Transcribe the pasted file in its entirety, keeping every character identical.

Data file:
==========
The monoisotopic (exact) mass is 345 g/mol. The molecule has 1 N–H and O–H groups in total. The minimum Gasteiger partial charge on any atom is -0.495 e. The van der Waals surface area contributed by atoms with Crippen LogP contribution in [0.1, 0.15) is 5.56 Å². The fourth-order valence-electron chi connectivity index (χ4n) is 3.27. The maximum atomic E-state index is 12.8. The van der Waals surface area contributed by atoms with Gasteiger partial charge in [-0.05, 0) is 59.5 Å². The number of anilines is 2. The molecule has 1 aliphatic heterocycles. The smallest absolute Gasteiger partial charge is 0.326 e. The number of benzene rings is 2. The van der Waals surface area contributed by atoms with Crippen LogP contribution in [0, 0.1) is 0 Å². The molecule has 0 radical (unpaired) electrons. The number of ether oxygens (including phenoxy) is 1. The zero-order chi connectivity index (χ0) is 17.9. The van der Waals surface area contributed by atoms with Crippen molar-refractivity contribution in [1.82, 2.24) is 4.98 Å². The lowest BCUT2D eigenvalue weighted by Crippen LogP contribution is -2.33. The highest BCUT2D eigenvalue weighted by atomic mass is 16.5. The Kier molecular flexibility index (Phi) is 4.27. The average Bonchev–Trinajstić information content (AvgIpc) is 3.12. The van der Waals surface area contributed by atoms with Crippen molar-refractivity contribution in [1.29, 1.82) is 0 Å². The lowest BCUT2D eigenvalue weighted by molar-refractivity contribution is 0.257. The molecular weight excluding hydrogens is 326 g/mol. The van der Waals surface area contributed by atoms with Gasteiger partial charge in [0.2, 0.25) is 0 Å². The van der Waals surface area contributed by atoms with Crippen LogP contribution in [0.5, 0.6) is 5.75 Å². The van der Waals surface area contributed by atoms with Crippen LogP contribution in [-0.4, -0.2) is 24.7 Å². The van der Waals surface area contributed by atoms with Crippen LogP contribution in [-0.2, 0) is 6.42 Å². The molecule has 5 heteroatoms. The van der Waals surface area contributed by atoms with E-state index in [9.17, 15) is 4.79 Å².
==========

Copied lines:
The monoisotopic (exact) mass is 345 g/mol. The molecule has 1 N–H and O–H groups in total. The minimum Gasteiger partial charge on any atom is -0.495 e. The van der Waals surface area contributed by atoms with Crippen LogP contribution in [0.1, 0.15) is 5.56 Å². The fourth-order valence-electron chi connectivity index (χ4n) is 3.27. The maximum atomic E-state index is 12.8. The van der Waals surface area contributed by atoms with Gasteiger partial charge in [-0.05, 0) is 59.5 Å². The number of anilines is 2. The molecule has 1 aliphatic heterocycles. The smallest absolute Gasteiger partial charge is 0.326 e. The number of benzene rings is 2. The van der Waals surface area contributed by atoms with Crippen LogP contribution in [0, 0.1) is 0 Å². The molecule has 0 radical (unpaired) electrons. The number of ether oxygens (including phenoxy) is 1. The zero-order chi connectivity index (χ0) is 17.9. The van der Waals surface area contributed by atoms with Crippen molar-refractivity contribution in [1.82, 2.24) is 4.98 Å². The lowest BCUT2D eigenvalue weighted by Crippen LogP contribution is -2.33. The highest BCUT2D eigenvalue weighted by atomic mass is 16.5. The Kier molecular flexibility index (Phi) is 4.27. The average Bonchev–Trinajstić information content (AvgIpc) is 3.12. The van der Waals surface area contributed by atoms with Crippen molar-refractivity contribution in [1.29, 1.82) is 0 Å². The lowest BCUT2D eigenvalue weighted by molar-refractivity contribution is 0.257. The molecular weight excluding hydrogens is 326 g/mol. The van der Waals surface area contributed by atoms with Gasteiger partial charge in [0.2, 0.25) is 0 Å². The van der Waals surface area contributed by atoms with Crippen LogP contribution in [0.5, 0.6) is 5.75 Å². The van der Waals surface area contributed by atoms with Crippen LogP contribution in [-0.4, -0.2) is 24.7 Å². The van der Waals surface area contributed by atoms with Crippen LogP contribution in [-0.2, 0) is 6.42 Å². The molecule has 5 heteroatoms. The van der Waals surface area contributed by atoms with E-state index in [9.17, 15) is 4.79 Å².